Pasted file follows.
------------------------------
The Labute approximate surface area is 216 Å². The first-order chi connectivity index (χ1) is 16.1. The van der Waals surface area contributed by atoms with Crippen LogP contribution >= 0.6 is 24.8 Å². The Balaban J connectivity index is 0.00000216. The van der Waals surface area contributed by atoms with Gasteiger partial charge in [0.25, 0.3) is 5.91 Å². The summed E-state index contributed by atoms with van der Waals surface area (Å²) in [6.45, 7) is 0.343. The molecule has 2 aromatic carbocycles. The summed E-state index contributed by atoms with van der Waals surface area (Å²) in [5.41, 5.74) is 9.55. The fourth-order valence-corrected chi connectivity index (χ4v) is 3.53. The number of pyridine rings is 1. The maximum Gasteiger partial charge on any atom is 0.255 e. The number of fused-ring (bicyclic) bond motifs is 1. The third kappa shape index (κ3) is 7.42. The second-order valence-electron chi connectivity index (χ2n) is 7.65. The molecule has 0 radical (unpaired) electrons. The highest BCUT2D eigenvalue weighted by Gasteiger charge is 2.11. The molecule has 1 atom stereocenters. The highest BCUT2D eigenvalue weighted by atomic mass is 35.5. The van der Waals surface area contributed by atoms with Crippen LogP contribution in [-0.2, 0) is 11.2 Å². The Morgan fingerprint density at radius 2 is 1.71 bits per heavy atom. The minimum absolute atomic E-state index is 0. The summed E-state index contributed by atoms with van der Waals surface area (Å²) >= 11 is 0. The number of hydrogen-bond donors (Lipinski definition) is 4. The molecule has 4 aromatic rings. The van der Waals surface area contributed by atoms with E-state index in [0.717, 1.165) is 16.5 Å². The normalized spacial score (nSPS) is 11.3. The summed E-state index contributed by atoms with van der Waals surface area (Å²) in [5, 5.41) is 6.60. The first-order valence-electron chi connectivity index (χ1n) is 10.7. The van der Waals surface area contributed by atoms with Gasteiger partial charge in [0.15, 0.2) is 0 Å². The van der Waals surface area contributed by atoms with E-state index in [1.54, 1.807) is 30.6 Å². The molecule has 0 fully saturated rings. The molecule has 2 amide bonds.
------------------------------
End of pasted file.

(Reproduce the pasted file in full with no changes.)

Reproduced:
The Labute approximate surface area is 216 Å². The first-order chi connectivity index (χ1) is 16.1. The van der Waals surface area contributed by atoms with Crippen LogP contribution >= 0.6 is 24.8 Å². The Balaban J connectivity index is 0.00000216. The van der Waals surface area contributed by atoms with Gasteiger partial charge in [0.25, 0.3) is 5.91 Å². The summed E-state index contributed by atoms with van der Waals surface area (Å²) in [6.45, 7) is 0.343. The molecule has 2 aromatic carbocycles. The summed E-state index contributed by atoms with van der Waals surface area (Å²) in [5.41, 5.74) is 9.55. The fourth-order valence-corrected chi connectivity index (χ4v) is 3.53. The number of pyridine rings is 1. The maximum Gasteiger partial charge on any atom is 0.255 e. The number of fused-ring (bicyclic) bond motifs is 1. The third kappa shape index (κ3) is 7.42. The second-order valence-electron chi connectivity index (χ2n) is 7.65. The molecule has 0 radical (unpaired) electrons. The highest BCUT2D eigenvalue weighted by Gasteiger charge is 2.11. The molecule has 1 atom stereocenters. The highest BCUT2D eigenvalue weighted by atomic mass is 35.5. The van der Waals surface area contributed by atoms with Crippen LogP contribution in [-0.2, 0) is 11.2 Å². The Morgan fingerprint density at radius 2 is 1.71 bits per heavy atom. The minimum absolute atomic E-state index is 0. The summed E-state index contributed by atoms with van der Waals surface area (Å²) >= 11 is 0. The number of hydrogen-bond donors (Lipinski definition) is 4. The molecule has 4 aromatic rings. The van der Waals surface area contributed by atoms with E-state index in [0.717, 1.165) is 16.5 Å². The normalized spacial score (nSPS) is 11.3. The summed E-state index contributed by atoms with van der Waals surface area (Å²) in [5, 5.41) is 6.60. The first-order valence-electron chi connectivity index (χ1n) is 10.7. The van der Waals surface area contributed by atoms with Gasteiger partial charge in [0.15, 0.2) is 0 Å². The van der Waals surface area contributed by atoms with E-state index in [1.54, 1.807) is 30.6 Å². The molecule has 0 fully saturated rings. The molecule has 2 amide bonds.